In 2012 and 2013, Taiwan’s GDP growth was lower than average world growth rates. Is this turning into a regular phenomenon? There is a sign that Taiwan’s economy might be able to turn the tables on the distinct disadvantage, so we probably do not need to worry about that, at least in the short term.
The US housing and job markets have been recovering recently owing to several rounds of quantitative easing measures. Although those measures are tapering off, they help restore demand to an expansion mode. As the US market is the world’s largest destination for end products, supply value chains in the Asia-Pacific region have started to be revived.
Since the 1980s, Taiwan has played a key role in regional supply value chains; more than 75 percent of the nation’s present exports are categorized as intermediate goods. Therefore, the revitalization of supply chains in the region will certainly help increase Taiwan’s exports this year.
The nation’s reliance on exports stood at 70 percent for the past decade and has been increasing recently. That means strong growth in exports can be considered a big push for Taiwan’s economic growth.
The most recent forecasts for world economic growth this year, conducted by global agencies such as the World Bank, IMF, Organisation for Economic Cooperation and Development (OECD) and Global Insight Institute, average about 3 percent. By comparison, the Taiwan Institute of Economic Research predicts Taiwan’s GDP this year will grow by 3.23 percent. It means there is a chance that the nation may outpace the world economy by a slim margin when the actual numbers are out.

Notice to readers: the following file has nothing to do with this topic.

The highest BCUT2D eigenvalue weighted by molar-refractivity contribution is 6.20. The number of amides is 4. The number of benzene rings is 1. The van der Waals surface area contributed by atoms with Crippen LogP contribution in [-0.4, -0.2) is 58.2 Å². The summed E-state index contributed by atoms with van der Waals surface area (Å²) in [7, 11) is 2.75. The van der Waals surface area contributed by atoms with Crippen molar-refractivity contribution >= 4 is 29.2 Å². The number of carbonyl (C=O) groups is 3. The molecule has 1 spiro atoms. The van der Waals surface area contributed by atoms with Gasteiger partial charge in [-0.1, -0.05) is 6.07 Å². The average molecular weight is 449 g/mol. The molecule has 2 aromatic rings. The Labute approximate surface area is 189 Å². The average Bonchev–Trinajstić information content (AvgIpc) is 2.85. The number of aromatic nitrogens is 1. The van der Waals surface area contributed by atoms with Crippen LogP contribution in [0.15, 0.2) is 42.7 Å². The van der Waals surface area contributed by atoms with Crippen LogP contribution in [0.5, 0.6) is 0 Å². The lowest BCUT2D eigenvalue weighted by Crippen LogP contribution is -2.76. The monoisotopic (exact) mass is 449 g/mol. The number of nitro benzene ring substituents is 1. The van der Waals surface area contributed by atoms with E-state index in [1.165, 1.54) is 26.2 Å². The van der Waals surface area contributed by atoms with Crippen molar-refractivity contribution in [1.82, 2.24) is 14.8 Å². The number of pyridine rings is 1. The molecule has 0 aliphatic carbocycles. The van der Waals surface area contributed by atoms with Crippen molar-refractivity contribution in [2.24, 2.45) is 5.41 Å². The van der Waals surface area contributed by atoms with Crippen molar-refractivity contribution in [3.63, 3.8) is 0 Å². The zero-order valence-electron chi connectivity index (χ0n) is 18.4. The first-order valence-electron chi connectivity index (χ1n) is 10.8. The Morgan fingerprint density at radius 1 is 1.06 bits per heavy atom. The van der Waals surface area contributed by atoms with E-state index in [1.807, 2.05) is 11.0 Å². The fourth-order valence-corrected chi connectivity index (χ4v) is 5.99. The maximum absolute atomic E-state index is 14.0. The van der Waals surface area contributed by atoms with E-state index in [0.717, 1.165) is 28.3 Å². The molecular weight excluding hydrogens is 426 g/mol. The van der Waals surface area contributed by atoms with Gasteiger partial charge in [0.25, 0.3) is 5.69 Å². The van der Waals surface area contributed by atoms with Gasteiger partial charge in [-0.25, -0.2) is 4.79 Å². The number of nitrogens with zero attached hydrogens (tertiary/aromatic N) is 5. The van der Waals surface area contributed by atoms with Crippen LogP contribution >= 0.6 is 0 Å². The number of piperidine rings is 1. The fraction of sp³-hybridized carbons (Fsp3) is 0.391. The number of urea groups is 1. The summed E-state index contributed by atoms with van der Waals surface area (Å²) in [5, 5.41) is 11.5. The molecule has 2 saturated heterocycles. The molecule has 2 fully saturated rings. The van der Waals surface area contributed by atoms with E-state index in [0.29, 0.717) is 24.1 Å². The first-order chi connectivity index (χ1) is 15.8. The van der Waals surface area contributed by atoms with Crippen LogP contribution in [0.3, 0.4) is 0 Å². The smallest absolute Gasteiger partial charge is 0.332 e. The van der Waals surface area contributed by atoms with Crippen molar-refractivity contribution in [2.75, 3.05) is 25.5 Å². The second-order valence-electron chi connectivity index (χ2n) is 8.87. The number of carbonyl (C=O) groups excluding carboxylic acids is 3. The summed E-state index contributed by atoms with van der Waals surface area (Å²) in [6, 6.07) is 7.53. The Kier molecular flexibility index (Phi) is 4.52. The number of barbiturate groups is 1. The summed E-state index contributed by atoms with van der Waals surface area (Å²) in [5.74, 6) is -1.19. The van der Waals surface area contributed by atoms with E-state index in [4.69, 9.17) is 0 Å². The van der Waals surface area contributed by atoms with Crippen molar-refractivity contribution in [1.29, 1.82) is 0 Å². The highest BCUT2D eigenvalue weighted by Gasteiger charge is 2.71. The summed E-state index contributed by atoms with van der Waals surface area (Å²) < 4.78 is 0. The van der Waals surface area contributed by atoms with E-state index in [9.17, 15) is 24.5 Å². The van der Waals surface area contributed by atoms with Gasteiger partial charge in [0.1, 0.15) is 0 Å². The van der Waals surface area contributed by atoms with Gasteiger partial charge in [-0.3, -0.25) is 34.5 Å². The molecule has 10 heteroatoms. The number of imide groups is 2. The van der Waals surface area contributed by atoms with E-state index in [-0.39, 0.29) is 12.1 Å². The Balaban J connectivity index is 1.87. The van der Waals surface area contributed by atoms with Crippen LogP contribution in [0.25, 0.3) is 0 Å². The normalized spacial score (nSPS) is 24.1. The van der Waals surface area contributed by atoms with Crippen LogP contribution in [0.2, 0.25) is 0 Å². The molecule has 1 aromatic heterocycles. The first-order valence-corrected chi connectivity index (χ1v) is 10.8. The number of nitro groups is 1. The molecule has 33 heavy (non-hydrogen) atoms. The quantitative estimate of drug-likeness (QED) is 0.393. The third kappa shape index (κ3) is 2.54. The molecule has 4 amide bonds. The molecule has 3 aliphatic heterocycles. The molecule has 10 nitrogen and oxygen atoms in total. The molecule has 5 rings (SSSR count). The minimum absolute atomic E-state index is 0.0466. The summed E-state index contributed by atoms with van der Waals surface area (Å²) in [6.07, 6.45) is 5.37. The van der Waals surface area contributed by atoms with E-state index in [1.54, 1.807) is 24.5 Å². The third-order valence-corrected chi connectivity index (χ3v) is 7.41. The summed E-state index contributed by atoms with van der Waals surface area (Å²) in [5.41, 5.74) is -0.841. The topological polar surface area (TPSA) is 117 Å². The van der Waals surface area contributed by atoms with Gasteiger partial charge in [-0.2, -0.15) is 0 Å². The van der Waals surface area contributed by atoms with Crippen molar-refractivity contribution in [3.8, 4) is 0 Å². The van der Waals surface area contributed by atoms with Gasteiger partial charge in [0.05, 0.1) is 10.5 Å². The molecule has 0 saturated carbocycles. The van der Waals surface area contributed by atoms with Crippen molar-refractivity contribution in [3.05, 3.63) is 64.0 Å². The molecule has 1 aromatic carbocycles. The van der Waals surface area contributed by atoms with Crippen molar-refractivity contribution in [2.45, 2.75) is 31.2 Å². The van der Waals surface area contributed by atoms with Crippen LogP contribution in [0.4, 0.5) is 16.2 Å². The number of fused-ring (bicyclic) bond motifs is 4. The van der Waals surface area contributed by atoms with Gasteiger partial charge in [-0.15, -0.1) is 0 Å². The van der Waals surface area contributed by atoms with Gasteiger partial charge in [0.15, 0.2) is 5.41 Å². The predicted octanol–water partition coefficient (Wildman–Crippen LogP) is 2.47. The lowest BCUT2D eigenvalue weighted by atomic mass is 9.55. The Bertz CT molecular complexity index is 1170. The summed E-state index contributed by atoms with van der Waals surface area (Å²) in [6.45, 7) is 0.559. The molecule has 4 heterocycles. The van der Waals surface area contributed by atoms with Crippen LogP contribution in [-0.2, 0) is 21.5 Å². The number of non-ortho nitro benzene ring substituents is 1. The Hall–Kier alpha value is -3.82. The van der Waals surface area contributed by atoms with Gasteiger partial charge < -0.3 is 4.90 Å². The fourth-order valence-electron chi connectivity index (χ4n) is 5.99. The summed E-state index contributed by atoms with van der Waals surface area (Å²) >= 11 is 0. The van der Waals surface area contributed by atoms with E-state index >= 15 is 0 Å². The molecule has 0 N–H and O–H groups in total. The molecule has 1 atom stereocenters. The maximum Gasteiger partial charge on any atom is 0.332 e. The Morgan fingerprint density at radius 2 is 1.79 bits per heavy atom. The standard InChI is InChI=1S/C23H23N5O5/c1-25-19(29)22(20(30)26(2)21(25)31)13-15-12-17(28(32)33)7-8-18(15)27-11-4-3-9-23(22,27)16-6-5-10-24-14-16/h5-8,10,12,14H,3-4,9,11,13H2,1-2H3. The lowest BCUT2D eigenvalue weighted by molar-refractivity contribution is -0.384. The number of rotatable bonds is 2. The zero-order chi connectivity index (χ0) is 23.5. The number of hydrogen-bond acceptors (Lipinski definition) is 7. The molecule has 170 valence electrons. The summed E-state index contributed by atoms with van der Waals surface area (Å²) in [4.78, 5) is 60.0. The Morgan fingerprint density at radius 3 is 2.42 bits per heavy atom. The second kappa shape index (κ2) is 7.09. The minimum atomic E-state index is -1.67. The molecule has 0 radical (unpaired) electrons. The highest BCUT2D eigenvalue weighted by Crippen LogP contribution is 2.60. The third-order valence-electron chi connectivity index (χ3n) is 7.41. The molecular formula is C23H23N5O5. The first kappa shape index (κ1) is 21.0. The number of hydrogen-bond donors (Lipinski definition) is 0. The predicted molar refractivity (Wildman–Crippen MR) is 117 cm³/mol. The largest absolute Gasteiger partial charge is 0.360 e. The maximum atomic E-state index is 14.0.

A potential challenge could be addressed in the foreseeable future; however, the long-term issues hindering the nation’s growth capacity still remain.
First, Taiwan’s status in regional supply value chains has been challenged by the downstream economies and the challenge coming mostly from mainland China.
Second, the nation has been continuously losing overseas market share due to insufficient free-trade agreement (FTA) coverage.
Due to the labor cost hike, Taiwan has been outsourcing its downstream manufacturing and packaging processes, mostly to mainland China since the early 1990s, and some to Southeast Asia even earlier. Outsourcing is necessary to better allocate human and other resources among countries that are in economic and trade relations. Both sides of the Taiwan Strait had benefited from the business model, until the global financial crisis triggered troubles in European markets.
Nevertheless, the economic and trade relationship between China and Taiwan has been changing from a cooperative to a more competitive mode. Because the demand of China’s biggest exports destination — Europe — has been shrinking ever since the outburst of European sovereign debt crisis, China has adopted a policy of import substitution or supply chains localization.
Instead of purchasing intermediate goods from Taiwan, China has been buying some less costly parts and components from local and other suppliers, or making them on their own. The purpose of the Chinese policy would be to reduce production costs and it has seriously hurt Taiwan’s exports.
Besides China and Taiwan, East Asian countries including Japan, South Korea, Malaysia, Singapore and Thailand are all involved in the regional supply value chains. However, the Chinese policy seems to cause more harm to Taiwan’s economy than others.